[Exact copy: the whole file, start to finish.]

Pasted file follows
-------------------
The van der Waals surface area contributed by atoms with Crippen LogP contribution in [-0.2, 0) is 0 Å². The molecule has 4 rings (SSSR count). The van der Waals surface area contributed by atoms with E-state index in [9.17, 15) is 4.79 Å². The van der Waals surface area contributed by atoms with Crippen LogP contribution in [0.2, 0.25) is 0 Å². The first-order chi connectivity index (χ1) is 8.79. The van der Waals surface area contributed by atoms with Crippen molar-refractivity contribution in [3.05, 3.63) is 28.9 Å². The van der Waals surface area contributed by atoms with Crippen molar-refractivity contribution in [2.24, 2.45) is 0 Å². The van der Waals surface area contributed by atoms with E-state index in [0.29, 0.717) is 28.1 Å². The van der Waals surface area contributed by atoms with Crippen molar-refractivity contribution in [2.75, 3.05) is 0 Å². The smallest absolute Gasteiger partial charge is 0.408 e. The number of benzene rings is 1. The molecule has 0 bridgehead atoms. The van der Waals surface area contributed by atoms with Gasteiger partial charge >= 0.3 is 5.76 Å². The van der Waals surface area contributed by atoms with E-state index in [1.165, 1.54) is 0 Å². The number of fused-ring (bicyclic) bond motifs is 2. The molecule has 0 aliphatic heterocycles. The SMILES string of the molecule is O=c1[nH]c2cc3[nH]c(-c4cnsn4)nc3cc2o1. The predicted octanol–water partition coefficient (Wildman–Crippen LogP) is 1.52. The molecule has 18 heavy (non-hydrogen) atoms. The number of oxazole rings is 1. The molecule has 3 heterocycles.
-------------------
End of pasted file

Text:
The van der Waals surface area contributed by atoms with Crippen LogP contribution in [-0.2, 0) is 0 Å². The molecule has 4 rings (SSSR count). The van der Waals surface area contributed by atoms with E-state index in [9.17, 15) is 4.79 Å². The van der Waals surface area contributed by atoms with Crippen LogP contribution in [0.2, 0.25) is 0 Å². The first-order chi connectivity index (χ1) is 8.79. The van der Waals surface area contributed by atoms with Crippen molar-refractivity contribution in [3.05, 3.63) is 28.9 Å². The van der Waals surface area contributed by atoms with Crippen molar-refractivity contribution in [2.24, 2.45) is 0 Å². The van der Waals surface area contributed by atoms with E-state index in [0.29, 0.717) is 28.1 Å². The van der Waals surface area contributed by atoms with Crippen molar-refractivity contribution in [2.75, 3.05) is 0 Å². The smallest absolute Gasteiger partial charge is 0.408 e. The number of benzene rings is 1. The molecule has 0 bridgehead atoms. The van der Waals surface area contributed by atoms with Gasteiger partial charge >= 0.3 is 5.76 Å². The van der Waals surface area contributed by atoms with E-state index in [1.165, 1.54) is 0 Å². The number of fused-ring (bicyclic) bond motifs is 2. The molecule has 0 aliphatic heterocycles. The SMILES string of the molecule is O=c1[nH]c2cc3[nH]c(-c4cnsn4)nc3cc2o1. The predicted octanol–water partition coefficient (Wildman–Crippen LogP) is 1.52. The molecule has 18 heavy (non-hydrogen) atoms. The number of oxazole rings is 1. The molecule has 3 heterocycles.